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As a longtime SAS user, one obstacle for me in using R professionally has been figuring out a process for saving and testing code across several work sessions and integrating code composition and execution. There are a couple of integrated R environments available, including ESS, TINN-R, and others. However, each of these seemed to require a serious investment of time, and I never did get around to using them (nor did Nick, despite several good-faith attempts). Instead I used a clunky system of editing code via a text editor, then copy and pasting or sourcing. This really inhibited my ability to at first learn then efficiently code in R.
Then Nick introduced me to the folks who have created RStudio. They are a small group of wicked smart programmers who know how to help other programmers be more efficient. They’ve now turned their attention to help statisticians and other R users. RStudio, publicly available as of 2/28/2011, is an open source product that is freely available. Its abilities are extremely broad, and I’m bound to miss something important in the brief description below, but suffice it to say that it’s well worth your time to check it out. Neither Nick nor I have any vested interest in recommending it (though he’s moved all of his teaching of introductory and intermediate statistics courses to it, along with his collaborative research projects).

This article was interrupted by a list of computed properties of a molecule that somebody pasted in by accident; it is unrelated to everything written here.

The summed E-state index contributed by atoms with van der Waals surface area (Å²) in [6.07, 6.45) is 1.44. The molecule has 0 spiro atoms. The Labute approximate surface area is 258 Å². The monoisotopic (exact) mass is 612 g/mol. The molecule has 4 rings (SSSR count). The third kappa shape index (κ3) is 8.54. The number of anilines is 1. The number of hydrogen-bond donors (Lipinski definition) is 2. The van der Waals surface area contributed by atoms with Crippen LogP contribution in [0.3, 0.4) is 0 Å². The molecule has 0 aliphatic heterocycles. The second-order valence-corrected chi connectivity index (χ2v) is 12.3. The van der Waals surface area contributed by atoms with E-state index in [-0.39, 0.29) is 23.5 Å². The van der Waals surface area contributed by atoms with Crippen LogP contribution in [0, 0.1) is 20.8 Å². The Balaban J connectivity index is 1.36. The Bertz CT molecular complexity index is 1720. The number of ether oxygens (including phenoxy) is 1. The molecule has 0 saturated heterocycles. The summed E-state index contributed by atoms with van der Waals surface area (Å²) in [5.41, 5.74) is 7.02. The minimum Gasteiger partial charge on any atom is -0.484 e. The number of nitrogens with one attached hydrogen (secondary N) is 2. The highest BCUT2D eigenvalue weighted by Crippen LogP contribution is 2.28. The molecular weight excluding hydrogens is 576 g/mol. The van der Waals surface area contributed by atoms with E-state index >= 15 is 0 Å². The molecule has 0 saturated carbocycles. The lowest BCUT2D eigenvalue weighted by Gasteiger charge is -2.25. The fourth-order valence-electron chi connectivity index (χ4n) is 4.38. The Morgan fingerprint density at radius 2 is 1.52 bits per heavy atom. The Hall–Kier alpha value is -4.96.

RStudio is an integrated development environment for R that includes 1) text editing windows from which code can be submitted to the console and/or saved to the OS, 2) live lists of the objects in your workspace, 3) easily searchable infinite history with ability to insert from the history to the console or a text editing window, 4) tab completion in the console for objects, commands, and help, 5) interface with the OS for access to files, 6) help window with back and forward buttons, 7) package downloading, and 8) support for Sweave to facilitate reproducible analysis. Despite all these capabilities, RStudio is very easy to get started with.
There is also a server version, which you can access over the web if someone installs it and gives you access. If you’re not familiar with this idea, it means you can work from most browsers–I was even able to use it on a Kindle. The cloud version saves your workspace from session to session, so you can work in exactly the same way, in exactly the same workspace (with a continuous history and all your objects), on whatever OS/CPU you have in front of you– Windows, Mac OS, Chrome, Linux. You can switch OS, you can shut your computer down, and RStudio comes up just as you left it. Forgot your laptop? No problem.
The standalone version is an ordinary downloadable program. It uses the existing R binaries on your Mac (OSX 10.5+), Windows (XP/Vista/7), Ubuntu or Fedora Linux machine. The local and server applications have the same interface.
For me, the most useful aspect has been the integrated editor, but each one of the items I listed above has saved me a great deal of time over the past few months. The integrated help alone might be reason enough to adopt it. As a consulting statistician, RStudio is a huge leap forward. It changes R from a important tool which I have to be able to use into a plausible system in which to do all of my work. I really can’t overestimate its value to me. Go to http://www.rstudio.org/ to learn more, see screenshots, and download!